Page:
Mark Zuckerberg facing ouster? Facebook shareholders want CEO replaced
It's no secret that the Facebook board wants to reduce founder Mark Zuckerberg's powers.
Now, some 13 years since the founding of Facebook in Zuckerberg's college dorm at Harvard University, the company's shareholders are pressurising Facebook to remove the social network's CEO.
The origins of this plan for ouster come from consumer watchdog group SumOfUs, whose members own a share of Facebook . SumOfUs "is a community of people from around the world committed to curbing the growing power of corporations. We want to buy from, work for and invest in companies that respect the environment, treat their workers well and respect democracy. And we're not afraid to stand up to them when they don't."
While over 330,000 people have signed the petition "requesting Facebook improve its corporate citizenship", only 1,500 of these are shareholders in the company.
Those opposed to Zuckerberg have one primary concern - that Zuckerberg will take the company along a path he believes is right but one that goes against the principals of the company. A path that will directly affect the shareholders involved.
The replace Zuckerberg movement
SumOfUs' statement is as follows:
"Shareowners of Facebook, Inc. request the Board of Directors to adopt a policy, and amend the bylaws as necessary, to require the Chair of the Board to be an independent member of the Board. This independence policy shall apply prospectively so as not to violate any contractual obligation. The policy should provide that (i) if the Board determines that a Chair who was independent when selected is no longer independent, the Board shall select a new Chair who satisfies the policy within 60 days of that determination; and (ii) compliance with this policy is waived if no independent director is available and willing to serve as Chair.".
It further goes on to say that an independent chairperson would better provide a "balance of power between the CEO and the board and support strong board leadership."
An embattled CEO
Facebook may be at the peak of their business, but within the company there is turmoil.
The social network is reeling under an onslaught of criticism for various things, ranging from fake news to censorship, hate speech and apparent inconsistencies in how Facebook's community standards guidelines and content policies are applied.
Facebook's ad practices as well as its compliance with law enforcement are also drawing unwanted attention, further putting pressure on Zuckerberg.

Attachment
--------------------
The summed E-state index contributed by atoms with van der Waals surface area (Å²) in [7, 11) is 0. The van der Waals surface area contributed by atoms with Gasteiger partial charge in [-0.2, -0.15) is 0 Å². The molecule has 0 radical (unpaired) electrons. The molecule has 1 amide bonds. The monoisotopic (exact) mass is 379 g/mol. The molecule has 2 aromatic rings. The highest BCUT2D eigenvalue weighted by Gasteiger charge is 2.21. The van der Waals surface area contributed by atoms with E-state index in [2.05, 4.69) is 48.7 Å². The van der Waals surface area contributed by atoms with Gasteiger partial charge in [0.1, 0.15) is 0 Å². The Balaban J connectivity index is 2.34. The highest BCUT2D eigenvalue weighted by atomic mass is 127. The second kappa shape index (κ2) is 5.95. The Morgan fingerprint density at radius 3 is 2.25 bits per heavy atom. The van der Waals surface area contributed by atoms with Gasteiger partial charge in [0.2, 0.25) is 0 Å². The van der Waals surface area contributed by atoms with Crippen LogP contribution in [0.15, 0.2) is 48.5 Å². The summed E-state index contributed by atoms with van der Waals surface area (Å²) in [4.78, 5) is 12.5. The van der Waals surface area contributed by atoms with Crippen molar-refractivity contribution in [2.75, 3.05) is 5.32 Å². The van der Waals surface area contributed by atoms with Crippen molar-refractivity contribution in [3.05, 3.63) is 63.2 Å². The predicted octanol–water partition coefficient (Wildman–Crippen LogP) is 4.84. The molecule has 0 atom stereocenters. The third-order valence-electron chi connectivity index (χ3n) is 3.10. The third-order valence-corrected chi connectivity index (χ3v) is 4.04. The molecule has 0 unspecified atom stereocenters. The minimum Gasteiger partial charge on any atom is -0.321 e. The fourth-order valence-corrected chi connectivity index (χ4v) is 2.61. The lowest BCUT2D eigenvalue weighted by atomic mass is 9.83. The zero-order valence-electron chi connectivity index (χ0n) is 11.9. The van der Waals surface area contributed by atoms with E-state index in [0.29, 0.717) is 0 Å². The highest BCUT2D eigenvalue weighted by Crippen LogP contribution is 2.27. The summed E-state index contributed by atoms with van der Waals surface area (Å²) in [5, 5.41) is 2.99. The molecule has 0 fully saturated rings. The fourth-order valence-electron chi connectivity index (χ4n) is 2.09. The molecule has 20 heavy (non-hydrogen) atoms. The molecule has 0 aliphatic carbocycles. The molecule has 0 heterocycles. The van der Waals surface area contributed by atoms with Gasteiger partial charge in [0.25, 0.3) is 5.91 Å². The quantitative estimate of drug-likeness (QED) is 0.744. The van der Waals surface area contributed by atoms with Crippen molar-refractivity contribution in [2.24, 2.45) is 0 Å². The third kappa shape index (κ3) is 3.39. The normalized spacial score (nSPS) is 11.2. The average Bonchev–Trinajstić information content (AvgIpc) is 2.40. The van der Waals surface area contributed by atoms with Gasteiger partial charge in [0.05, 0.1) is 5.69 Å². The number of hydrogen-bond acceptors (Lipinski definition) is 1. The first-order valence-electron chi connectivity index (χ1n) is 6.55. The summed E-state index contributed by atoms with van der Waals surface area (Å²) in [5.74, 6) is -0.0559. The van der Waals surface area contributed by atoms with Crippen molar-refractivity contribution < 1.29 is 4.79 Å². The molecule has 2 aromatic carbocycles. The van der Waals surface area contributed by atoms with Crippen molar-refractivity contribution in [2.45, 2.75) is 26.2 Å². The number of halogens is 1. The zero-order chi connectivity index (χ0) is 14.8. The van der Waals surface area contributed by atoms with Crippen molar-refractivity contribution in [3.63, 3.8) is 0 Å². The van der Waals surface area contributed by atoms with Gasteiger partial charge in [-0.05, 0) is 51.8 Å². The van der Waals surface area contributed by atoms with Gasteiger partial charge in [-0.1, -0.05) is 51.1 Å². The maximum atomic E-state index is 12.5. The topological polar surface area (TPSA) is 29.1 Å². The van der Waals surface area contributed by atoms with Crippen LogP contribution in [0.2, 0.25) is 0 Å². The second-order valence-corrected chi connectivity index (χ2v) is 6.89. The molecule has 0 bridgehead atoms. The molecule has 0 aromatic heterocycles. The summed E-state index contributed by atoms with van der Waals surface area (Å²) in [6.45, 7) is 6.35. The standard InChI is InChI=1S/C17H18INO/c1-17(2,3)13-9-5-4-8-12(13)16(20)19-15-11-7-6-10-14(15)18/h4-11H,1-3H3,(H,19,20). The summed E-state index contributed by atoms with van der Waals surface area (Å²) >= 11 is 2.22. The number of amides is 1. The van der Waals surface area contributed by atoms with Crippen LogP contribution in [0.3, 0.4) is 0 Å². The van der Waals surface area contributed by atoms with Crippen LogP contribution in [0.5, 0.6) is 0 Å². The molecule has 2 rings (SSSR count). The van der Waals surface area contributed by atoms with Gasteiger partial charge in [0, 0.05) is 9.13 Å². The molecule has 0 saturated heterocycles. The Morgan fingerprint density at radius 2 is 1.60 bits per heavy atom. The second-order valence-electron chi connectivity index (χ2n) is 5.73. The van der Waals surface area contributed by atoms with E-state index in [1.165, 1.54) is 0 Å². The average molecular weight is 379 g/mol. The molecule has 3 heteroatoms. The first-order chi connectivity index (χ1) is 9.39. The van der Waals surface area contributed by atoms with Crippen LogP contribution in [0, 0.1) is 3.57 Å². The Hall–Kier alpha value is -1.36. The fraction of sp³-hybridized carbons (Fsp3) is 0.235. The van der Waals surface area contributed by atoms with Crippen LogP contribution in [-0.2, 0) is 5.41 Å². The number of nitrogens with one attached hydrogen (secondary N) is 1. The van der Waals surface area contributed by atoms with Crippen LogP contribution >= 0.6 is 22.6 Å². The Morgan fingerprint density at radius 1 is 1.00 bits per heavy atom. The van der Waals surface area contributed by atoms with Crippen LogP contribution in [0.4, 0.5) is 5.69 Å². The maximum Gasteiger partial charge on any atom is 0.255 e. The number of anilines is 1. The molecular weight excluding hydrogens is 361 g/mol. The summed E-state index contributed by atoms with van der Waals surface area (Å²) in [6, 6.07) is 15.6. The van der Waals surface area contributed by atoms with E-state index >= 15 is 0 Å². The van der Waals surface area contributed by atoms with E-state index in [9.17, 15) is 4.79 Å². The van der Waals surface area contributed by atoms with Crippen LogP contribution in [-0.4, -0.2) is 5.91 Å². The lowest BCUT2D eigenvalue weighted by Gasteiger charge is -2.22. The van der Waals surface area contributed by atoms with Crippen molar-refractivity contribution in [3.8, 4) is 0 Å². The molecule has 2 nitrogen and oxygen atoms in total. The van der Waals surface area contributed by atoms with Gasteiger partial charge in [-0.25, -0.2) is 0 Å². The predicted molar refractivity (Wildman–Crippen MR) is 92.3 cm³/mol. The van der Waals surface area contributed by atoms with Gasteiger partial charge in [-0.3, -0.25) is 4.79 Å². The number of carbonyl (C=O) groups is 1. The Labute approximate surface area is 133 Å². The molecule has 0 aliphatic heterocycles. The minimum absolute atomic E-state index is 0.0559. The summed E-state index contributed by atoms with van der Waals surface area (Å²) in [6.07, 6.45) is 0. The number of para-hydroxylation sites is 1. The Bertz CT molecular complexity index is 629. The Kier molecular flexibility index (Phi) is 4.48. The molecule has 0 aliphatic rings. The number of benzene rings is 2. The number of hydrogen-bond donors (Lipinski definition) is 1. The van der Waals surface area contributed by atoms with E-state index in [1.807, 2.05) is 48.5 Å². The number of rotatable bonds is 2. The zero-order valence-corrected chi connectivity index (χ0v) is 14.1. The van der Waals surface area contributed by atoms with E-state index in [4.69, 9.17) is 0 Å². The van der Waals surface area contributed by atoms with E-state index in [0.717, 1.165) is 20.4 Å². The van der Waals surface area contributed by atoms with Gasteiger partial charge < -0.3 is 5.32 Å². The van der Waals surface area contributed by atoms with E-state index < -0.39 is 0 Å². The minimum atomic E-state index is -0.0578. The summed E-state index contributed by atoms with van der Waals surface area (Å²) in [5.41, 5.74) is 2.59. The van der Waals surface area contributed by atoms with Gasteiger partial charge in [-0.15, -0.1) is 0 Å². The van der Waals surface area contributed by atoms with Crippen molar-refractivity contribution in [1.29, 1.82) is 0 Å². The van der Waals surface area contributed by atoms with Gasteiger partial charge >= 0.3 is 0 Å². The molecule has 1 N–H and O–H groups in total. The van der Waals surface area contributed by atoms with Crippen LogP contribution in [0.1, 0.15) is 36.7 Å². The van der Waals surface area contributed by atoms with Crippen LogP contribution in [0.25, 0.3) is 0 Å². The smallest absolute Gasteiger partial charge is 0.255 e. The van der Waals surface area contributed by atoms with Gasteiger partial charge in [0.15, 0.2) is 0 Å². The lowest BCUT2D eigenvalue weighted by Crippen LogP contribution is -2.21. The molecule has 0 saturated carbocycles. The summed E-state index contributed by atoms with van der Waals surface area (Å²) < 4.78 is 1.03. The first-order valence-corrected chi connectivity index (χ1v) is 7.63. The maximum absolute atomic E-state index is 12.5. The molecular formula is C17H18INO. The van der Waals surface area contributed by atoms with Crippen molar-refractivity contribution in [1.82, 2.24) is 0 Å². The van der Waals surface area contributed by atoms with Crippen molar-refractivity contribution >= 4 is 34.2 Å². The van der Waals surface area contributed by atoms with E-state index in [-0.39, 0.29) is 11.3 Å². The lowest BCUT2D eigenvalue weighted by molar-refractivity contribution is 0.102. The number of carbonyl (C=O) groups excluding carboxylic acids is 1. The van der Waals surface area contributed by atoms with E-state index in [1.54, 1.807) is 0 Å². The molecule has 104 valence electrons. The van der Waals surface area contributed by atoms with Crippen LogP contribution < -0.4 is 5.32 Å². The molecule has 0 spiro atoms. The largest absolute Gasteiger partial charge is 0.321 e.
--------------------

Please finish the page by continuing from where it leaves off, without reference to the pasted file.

Zuckerberg has been acting as both the CEO and the board chairman at Facebook since 2012.
Last year the board approved a proposal to create a new non-voting Class C stock. This was done for two reasons. Firstly, to help ensure that Zuckerberg maintains control of the company. Secondly, Zuckerberg can use his Class C shares to donate or liquidate shares for philanthropy.
While the proposal was approved, not everyone was happy. Facebook is, at present, dealing with litigation brought forth by at least one shareholder. That shareholder claimed it was an "unfair deal". Zuckerberg holds about 60% of the voting power.
Facebook's response and the future
Since the first report of this surfaced, Facebook has declined to comment. During its filing in April, it will likely comment, keeping in line with the standard practice with respect to the shareholders proposals.
Whether or not this passes is something to be seen. Facebook isn't the only company that has the same personas both CEO and chairperson. Tesla has Elon Musk while Amazon has Jeff Bezos. What makes this move unlikely to succeed is the fact that Facebook stock has rocketed upwards in the past year, meaning Zuckerberg also has plenty of people shareholders who are more than happy with his leadership.
It is also unlikely to happen since Zuckerberg is one of the largest shareholders and could easily strike it down with the help of just a few other investors. "There could be a 99 percent vote in favor of it and the board would not be under legal obligation to implement it," Lisa Lindsley, capital market advisor of SumOfUs told Venture Beat. Still, if a large number of people voted for the proposal of an independent chairperson, it is highly unlikely Zuckerberg would strike it down.